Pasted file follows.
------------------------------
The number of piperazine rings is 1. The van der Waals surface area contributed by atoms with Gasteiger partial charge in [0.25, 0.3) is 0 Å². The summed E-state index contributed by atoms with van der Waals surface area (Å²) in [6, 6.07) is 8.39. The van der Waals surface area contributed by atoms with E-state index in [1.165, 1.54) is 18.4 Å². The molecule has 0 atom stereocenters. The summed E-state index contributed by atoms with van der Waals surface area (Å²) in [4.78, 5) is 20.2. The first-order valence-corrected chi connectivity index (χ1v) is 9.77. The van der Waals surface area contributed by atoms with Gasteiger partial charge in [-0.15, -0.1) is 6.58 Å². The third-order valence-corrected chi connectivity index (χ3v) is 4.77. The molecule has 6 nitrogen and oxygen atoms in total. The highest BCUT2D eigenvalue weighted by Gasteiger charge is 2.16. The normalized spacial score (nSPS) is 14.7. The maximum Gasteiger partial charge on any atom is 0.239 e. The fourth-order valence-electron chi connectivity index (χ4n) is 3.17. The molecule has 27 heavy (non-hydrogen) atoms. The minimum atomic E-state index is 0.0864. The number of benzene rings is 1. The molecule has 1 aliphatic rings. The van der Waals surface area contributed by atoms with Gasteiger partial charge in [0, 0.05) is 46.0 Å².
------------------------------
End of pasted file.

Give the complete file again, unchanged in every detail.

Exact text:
The number of piperazine rings is 1. The van der Waals surface area contributed by atoms with Gasteiger partial charge in [0.25, 0.3) is 0 Å². The summed E-state index contributed by atoms with van der Waals surface area (Å²) in [6, 6.07) is 8.39. The van der Waals surface area contributed by atoms with E-state index in [1.165, 1.54) is 18.4 Å². The molecule has 0 atom stereocenters. The summed E-state index contributed by atoms with van der Waals surface area (Å²) in [4.78, 5) is 20.2. The first-order valence-corrected chi connectivity index (χ1v) is 9.77. The van der Waals surface area contributed by atoms with Gasteiger partial charge in [-0.15, -0.1) is 6.58 Å². The third-order valence-corrected chi connectivity index (χ3v) is 4.77. The molecule has 6 nitrogen and oxygen atoms in total. The highest BCUT2D eigenvalue weighted by Gasteiger charge is 2.16. The normalized spacial score (nSPS) is 14.7. The maximum Gasteiger partial charge on any atom is 0.239 e. The fourth-order valence-electron chi connectivity index (χ4n) is 3.17. The molecule has 27 heavy (non-hydrogen) atoms. The minimum atomic E-state index is 0.0864. The number of benzene rings is 1. The molecule has 1 aliphatic rings. The van der Waals surface area contributed by atoms with Gasteiger partial charge in [0, 0.05) is 46.0 Å².